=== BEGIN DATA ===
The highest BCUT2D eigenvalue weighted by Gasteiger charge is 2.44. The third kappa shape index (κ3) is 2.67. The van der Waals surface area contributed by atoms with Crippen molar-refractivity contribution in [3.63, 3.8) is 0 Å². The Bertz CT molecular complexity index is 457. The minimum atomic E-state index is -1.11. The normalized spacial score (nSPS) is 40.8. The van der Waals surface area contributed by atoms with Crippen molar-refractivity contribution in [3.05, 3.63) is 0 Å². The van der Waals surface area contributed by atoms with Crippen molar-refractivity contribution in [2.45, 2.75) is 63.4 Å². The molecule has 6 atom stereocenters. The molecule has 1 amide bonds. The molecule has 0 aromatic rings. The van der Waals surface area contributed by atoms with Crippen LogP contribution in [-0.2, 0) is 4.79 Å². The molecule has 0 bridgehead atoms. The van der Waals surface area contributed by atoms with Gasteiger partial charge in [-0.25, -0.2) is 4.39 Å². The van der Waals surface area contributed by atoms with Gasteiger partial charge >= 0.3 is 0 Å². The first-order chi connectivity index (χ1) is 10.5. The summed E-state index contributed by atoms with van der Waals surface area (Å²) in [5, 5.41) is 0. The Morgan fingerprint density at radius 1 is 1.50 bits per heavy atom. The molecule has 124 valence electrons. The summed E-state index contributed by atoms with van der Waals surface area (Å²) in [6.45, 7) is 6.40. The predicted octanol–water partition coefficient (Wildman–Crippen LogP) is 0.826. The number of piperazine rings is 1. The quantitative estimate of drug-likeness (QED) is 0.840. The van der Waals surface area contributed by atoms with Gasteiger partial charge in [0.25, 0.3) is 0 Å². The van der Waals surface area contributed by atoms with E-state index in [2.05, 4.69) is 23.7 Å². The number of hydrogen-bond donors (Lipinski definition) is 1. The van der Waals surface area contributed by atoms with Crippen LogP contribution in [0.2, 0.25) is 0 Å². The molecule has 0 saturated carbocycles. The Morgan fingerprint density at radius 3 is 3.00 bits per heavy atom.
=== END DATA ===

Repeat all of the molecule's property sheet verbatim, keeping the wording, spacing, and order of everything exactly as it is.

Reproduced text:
The highest BCUT2D eigenvalue weighted by Gasteiger charge is 2.44. The third kappa shape index (κ3) is 2.67. The van der Waals surface area contributed by atoms with Crippen molar-refractivity contribution in [3.63, 3.8) is 0 Å². The Bertz CT molecular complexity index is 457. The minimum atomic E-state index is -1.11. The normalized spacial score (nSPS) is 40.8. The van der Waals surface area contributed by atoms with Crippen molar-refractivity contribution in [3.05, 3.63) is 0 Å². The van der Waals surface area contributed by atoms with Crippen molar-refractivity contribution in [2.45, 2.75) is 63.4 Å². The molecule has 6 atom stereocenters. The molecule has 1 amide bonds. The molecule has 0 aromatic rings. The van der Waals surface area contributed by atoms with Crippen LogP contribution in [-0.2, 0) is 4.79 Å². The molecule has 0 bridgehead atoms. The van der Waals surface area contributed by atoms with Gasteiger partial charge in [-0.25, -0.2) is 4.39 Å². The van der Waals surface area contributed by atoms with Gasteiger partial charge >= 0.3 is 0 Å². The first-order chi connectivity index (χ1) is 10.5. The summed E-state index contributed by atoms with van der Waals surface area (Å²) in [5, 5.41) is 0. The Morgan fingerprint density at radius 1 is 1.50 bits per heavy atom. The molecule has 124 valence electrons. The summed E-state index contributed by atoms with van der Waals surface area (Å²) in [6.45, 7) is 6.40. The predicted octanol–water partition coefficient (Wildman–Crippen LogP) is 0.826. The number of piperazine rings is 1. The quantitative estimate of drug-likeness (QED) is 0.840. The van der Waals surface area contributed by atoms with Gasteiger partial charge in [0.25, 0.3) is 0 Å². The van der Waals surface area contributed by atoms with E-state index in [2.05, 4.69) is 23.7 Å². The number of hydrogen-bond donors (Lipinski definition) is 1. The van der Waals surface area contributed by atoms with Crippen LogP contribution in [0.2, 0.25) is 0 Å². The molecule has 0 saturated carbocycles. The Morgan fingerprint density at radius 3 is 3.00 bits per heavy atom.